Greetings, brother and sisters. This summer has been as full of joy and labor as any on our record. Please rejoice and pray with us …
Lao village of Na Ong
Our core group continues to meet faithfully every Sunday (even gathering on their own initiative when we cannot be there!) Please pray …
… for our upcoming first baptism. Pray for all candidates to understand clearly what they are doing as they publicly join themselves to the body of Christ.
… for Proin and Si-ma, Cambodian missionaries partnering with us in Na Ong. Pray for their own spiritual sustenance, and for their increasing proficiency in the local language. Our goal is that Proin and Si-ma would be able to read/write Lao well enough to prepare and teach their own lessons before we leave for home assignment in April, 2024.
The Stung Treng Bible school
The Stung Treng Bible school is over one-third of the way through its inaugural two-year cycle. Attendance continues to hold steady around 55 and participation is excellent. Please pray …
… that our students would continue to deepen their commitment to the Bible as their ultimate source of authority and guide for life, that they would grow in their habits of personal Bible reading, and that they would increase in their ability to teach and preach the Bible in their local churches.
… that the teachers (myself and two fellow missionaries) would find the time and focus to complete the curriculum for this initial cycle. Pray specifically that I would be able to complete a reader’s guide to the Bible that I have been working on for some time.
Bible reading group
My weekly Bible reading group continues to be one of my most fruitful and delightful opportunities for discipleship. Our group of three brothers and one sister meets for one hour to read a single passage of Scripture (usually one chapter) 6-8 times, briefly discuss it, and pray through it. The hour of Bible reading frequently leads to much longer discussions of Christian life and ministry. Pray for that we would continue to grow in the skill of Bible reading and that God would use these folks to foster a culture of Bible reading within the church here.
The church in Pum Tmai
I haven’t reported on this church of six older ladies and myself in quite some time, but we continue to meet faithfully each week. Pray for growth and perseverance in the faith and that God would raise up a Cambodian who can give more time to discipling these ladies and evangelizing the three villages represented among them.
After a long hiatus due to work and family matters, the youth in our neighborhood have begun trickling back in over the past several months. Most evenings there will be 3-7 young people playing volleyball (or wiffle ball when I’m in charge!) with our own kids. Please pray as we continue sharing the gospel with them. The past couple weeks, Bu-i (22 year-old young man) and his sister So-khaa (14 yrs old) attended church with us. Please pray for their conversion. Specifically, pray that the local church would be diligent in welcoming these outsiders, and that Bu-i and So-khaa would find them to be true brothers and sisters.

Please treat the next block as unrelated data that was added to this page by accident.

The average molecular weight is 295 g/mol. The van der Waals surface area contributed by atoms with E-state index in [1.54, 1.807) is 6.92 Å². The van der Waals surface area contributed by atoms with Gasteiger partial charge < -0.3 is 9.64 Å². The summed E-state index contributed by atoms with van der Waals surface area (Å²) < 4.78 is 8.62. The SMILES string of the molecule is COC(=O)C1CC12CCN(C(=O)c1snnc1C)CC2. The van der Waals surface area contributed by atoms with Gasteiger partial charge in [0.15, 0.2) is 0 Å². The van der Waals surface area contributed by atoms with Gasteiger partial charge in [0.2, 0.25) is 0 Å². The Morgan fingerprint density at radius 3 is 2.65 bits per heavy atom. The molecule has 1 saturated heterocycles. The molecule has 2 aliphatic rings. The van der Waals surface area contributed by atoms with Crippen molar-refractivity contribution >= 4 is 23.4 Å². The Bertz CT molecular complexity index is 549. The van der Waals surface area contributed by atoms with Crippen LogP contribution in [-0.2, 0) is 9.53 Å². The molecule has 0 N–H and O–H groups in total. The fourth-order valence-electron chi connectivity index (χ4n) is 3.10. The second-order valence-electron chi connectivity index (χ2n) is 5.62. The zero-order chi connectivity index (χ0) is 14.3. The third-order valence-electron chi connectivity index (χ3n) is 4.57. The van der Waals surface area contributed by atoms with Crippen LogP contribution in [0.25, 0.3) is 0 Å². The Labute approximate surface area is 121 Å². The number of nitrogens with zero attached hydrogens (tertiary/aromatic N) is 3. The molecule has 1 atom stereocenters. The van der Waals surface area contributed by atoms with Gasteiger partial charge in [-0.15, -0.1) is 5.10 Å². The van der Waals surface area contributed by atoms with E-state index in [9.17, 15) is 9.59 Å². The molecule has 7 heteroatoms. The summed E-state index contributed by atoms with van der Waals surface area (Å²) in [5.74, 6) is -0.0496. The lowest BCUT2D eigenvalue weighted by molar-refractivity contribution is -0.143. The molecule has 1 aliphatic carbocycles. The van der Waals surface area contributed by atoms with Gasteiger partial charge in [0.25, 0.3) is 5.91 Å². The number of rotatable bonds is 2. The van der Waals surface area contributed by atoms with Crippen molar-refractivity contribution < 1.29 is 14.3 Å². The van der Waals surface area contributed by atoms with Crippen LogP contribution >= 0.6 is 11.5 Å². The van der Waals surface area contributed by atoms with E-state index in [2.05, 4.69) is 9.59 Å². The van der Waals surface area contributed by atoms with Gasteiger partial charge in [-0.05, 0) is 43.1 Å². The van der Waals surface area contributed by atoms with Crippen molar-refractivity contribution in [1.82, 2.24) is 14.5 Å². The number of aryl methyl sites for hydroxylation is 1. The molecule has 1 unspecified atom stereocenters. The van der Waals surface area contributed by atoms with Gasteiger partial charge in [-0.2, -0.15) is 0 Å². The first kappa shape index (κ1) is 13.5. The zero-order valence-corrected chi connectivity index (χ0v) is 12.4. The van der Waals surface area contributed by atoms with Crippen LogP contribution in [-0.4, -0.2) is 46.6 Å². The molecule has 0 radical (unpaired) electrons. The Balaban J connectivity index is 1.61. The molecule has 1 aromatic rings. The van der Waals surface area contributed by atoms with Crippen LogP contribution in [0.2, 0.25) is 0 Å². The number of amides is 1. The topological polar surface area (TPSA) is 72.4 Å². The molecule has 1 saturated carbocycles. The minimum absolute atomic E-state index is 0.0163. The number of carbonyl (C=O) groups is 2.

For six weeks this summer, our entire family was reunited as Abi and Isa returned home after their first year in university. These were some of the happiest times of our lives. Abi and Isa are flourishing in their faith and work as students, which makes sending them off again a bit easier on their parents.
Through the years, God has given us a team of pray-ers who, in faith (and perhaps some pity?), call out not only for the peoples of Cambodia whom we serve, but also for the little peoples who inhabit the four walls of our home. First, thank you for laboring with us in this way. Second, please take heart that your prayers are being heard. And finally, please keep praying: there’s a lot of work yet to do in our home.
Our younger kids began the new school year last month. Please pray for Bonnie Ruth and Brooke as they teach. And pray for our children, that as they study God’s words and world, they would come to love and fear him.
[Not required reading, just a small window into our Cambodian world]
Earlier this summer, my language helper, Vanda, told me that his father had accidentally unearthed an unexploded cluster bomb while digging fence post holes at his farm. This led to a fascinating hour of bomb and land-mine stories that make all my childhood war games seem like … well, games. In the month that followed, bombs became my new topic for conversation with folks about town. Here’s a sampling of stories I gleaned …
- Vanda and his brother once dismantled the wings of a downed Vietnamese fighter jet that they then sold for recycling.
- On two different occasions, Chey slammed his hoe into an unexploded ordnance (UXO) that, in God’s kindness, continued unexploded.
- Vanda’s grandmother used a 6-foot long bombshell as a vegetable planter. Proin’s grandmother once used a smaller UXO as the third “leg” for her clay cooking pot; upon heating up, the UXO became an XO, thankfully missing everyone nearby.
- Proin and his friends once found a 6-foot long UXO that they managed to wedge underneath a huge tree, pile brushwood on top, light it, and run for their lives (successfully, as it turned out)!
- The above stories all had happy (or at least, in hindsight, humorous) endings. But quite a few others were less fortunate. In short, it seems that nearly everyone here has a bomb story of some sort, as well as a python/cobra story, but I’ll save that for a later update …